You’re a young man with a good head on your shoulders, or so you’ve been told. For about 20 years of your life, you’ve been going through the motions. You’ve got some decent grades from school that propelled you into university, which is something that you were a little nervous about, but you were able to pick a degree that interested you.
You take a couple weeks to get used to the change in environment. It feels the same as what you’ve known, but also a little different. Before you know it, you’ve adjusted, and now your mind is full of nothing but assessment due dates and absurd amounts of holidays.
Three or four years feel more like one as they blow by. You’ve managed to get your way through assignments, study groups, exam blocks, internships, and independent projects.
Until suddenly… it’s in your hand. Your degree.
The physical manifestation of all that time and effort you can never confidently quantify.
And you feel… you don’t really know how to feel.
It’s as if life up until this point has been a straight line, and now there’s a sudden and abrupt lack of direction.
You have the energy; you just don’t know where to put it.
It’s not as if you don’t have options; you’ve got plenty, in fact. That’s the part that kind of scares you. A large group of decisions that could hugely impact your life, and no real way to distinguish which is the proper one for you.
You gaze around you, at the other smiling faces in the crowd. They’ve probably got a good idea; they’ve probably had a good idea for a while. Since high school, or maybe even earlier.
And then the voice starts. “You’re behind, you’re running late. Every one of these people has a head start on you, and a good chunk of them are your direct competition.”
Your mind races, and you’re in a flurry. With all the anxiety in the world stemming from one, burning, fundamental question of your current existence.
And as I’m writing this, I still don’t think I truly have a concrete answer for myself.
But the insight I have developed since that time has been just how wrong some of the major stigmas are that surround young men starting their professional careers.
A “man’s” job
Beginning with the basics, the pull that most young men must work in ‘masculine’ positions is obviously foolish, especially if it locks you out of a career you were considering. There’s no shame in pursuing a career as a nurse rather than a doctor, for example. And while we have made huge leaps as a society to shatter the gendered lens that people view occupations in, I can tell you that it still very much exists. If you feel a pull towards a position, then pursue it. Don’t wait for the approval of society or those around you.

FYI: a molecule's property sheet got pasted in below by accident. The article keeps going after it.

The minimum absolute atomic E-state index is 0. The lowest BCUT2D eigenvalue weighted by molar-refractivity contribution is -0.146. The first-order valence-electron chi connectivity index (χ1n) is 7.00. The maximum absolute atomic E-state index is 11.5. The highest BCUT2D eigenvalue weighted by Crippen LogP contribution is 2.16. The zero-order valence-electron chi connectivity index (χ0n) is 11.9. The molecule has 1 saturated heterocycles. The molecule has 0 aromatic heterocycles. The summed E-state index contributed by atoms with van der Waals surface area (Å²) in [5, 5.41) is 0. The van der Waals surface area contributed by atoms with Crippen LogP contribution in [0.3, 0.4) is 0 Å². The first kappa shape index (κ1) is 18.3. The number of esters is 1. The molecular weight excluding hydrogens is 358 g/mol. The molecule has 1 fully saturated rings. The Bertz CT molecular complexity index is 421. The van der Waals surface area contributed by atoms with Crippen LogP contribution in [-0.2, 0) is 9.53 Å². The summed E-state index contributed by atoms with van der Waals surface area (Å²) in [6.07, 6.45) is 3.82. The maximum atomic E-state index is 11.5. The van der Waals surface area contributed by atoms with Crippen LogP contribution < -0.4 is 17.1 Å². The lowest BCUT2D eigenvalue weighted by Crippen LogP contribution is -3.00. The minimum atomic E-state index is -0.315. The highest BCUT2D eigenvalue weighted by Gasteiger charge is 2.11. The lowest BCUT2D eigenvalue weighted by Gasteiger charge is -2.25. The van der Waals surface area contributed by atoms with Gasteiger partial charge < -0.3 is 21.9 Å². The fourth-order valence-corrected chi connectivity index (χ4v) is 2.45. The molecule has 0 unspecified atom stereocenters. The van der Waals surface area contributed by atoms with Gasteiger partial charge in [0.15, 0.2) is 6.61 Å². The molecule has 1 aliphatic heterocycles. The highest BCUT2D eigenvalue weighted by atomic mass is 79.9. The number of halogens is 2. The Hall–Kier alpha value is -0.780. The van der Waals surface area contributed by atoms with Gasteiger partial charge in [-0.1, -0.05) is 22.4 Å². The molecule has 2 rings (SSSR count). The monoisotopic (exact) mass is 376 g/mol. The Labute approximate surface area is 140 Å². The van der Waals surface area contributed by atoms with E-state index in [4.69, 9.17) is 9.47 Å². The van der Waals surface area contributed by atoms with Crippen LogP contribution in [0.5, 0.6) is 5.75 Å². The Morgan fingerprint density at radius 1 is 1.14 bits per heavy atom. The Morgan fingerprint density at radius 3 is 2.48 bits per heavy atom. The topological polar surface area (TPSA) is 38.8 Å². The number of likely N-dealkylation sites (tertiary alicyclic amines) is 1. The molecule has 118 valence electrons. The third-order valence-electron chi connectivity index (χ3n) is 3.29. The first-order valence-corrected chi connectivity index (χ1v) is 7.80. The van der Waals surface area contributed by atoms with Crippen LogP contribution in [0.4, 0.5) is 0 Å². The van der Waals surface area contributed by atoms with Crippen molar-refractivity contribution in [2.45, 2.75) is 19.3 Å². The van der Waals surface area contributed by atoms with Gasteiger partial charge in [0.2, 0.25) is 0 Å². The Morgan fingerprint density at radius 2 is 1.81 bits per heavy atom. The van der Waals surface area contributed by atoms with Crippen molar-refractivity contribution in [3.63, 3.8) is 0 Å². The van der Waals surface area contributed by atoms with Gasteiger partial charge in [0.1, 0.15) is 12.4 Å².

You should have it all figured out
Something that I wish I’d known myself at the time, is it’s ok not to have a concrete idea of where to go. Still, I sit in that career limbo, of pursuing something I’m interested in but unsure that I’ll stick with it forever. And that’s ok! Career paths are as flexible as anything, and something that calms my anxiety is telling myself that it’s not wasted time if I change careers.
With every job comes transferrable skills and experience that you’ll use for the rest of your life and your professional career. As well as clarity! I’m far more aware of potential career paths than I would be if I hadn’t changed positions when I did. And reducing the uncertainty around the subject has helped me come to terms with the situation a little easier.
Money, money, money
Here’s something that everyone needs to hear: money should not be what drives your career. Yes, it’s an important aspect to the decision. And yes, it’s what fuels our society and funds our lives. But if you have the luxury, make sure that your career is fulfilling beyond just monetarily. For years the stigma has survived that a man’s worth is determined by his pay. Online influencers will appeal to younger men urging them to “commit themselves to the grind” and pursue wealth to such an extreme degree that the other aspects of their lives are neglected. You are worth more than the money in your wallet.
If you want a family, it’s your responsibility
Many young men are told that their job must be or lead to a well-paying position, to properly support a family and bring them up in a comfortable environment. This mentality shifts the lens of the grind-based mindset from an entirely selfish motive to appeal to men with more traditional values in mind. From my experience, the mindset becomes entirely self-destructive. And with letting said values become your sole motivation, you neglect your mental state and set yourself up for burnout.
What you can do
The trick to maintaining mental health and to combat these stigmas is to always keep your work/life balance in mind. Ensure you always make time for yourself and your mates. Make sure work isn’t consuming you, indulge in one of your hobbies when you get the chance. Don’t be afraid to take a mental health day if you feel like you need it. And if you haven’t in a while, do something creative, get out of the house. New experiences will always keep things feeling fresh.
Why we’re talking about this
This week is Men’s Health Week, and I think it’s important to take the time to shed a light on what proves to be one of the toughest battles for blokes throughout their life. Mental health and negative stigmas are both problems that are combatted by open communication and awareness. Check up on the men in your life and remind your mates that they aren’t invincible, both physically and mentally. Spread the message that your career doesn’t define you and that no one is going through their struggles on their own.
Making a living is not the same thing as making a life, and prioritising your mental health isn’t a sign of weakness or an admission of defeat.
Allow yourself to live with enjoyment, let passion become your motivation.
As a young man who’s recently started his professional career, that’s my advice.
You are not alone.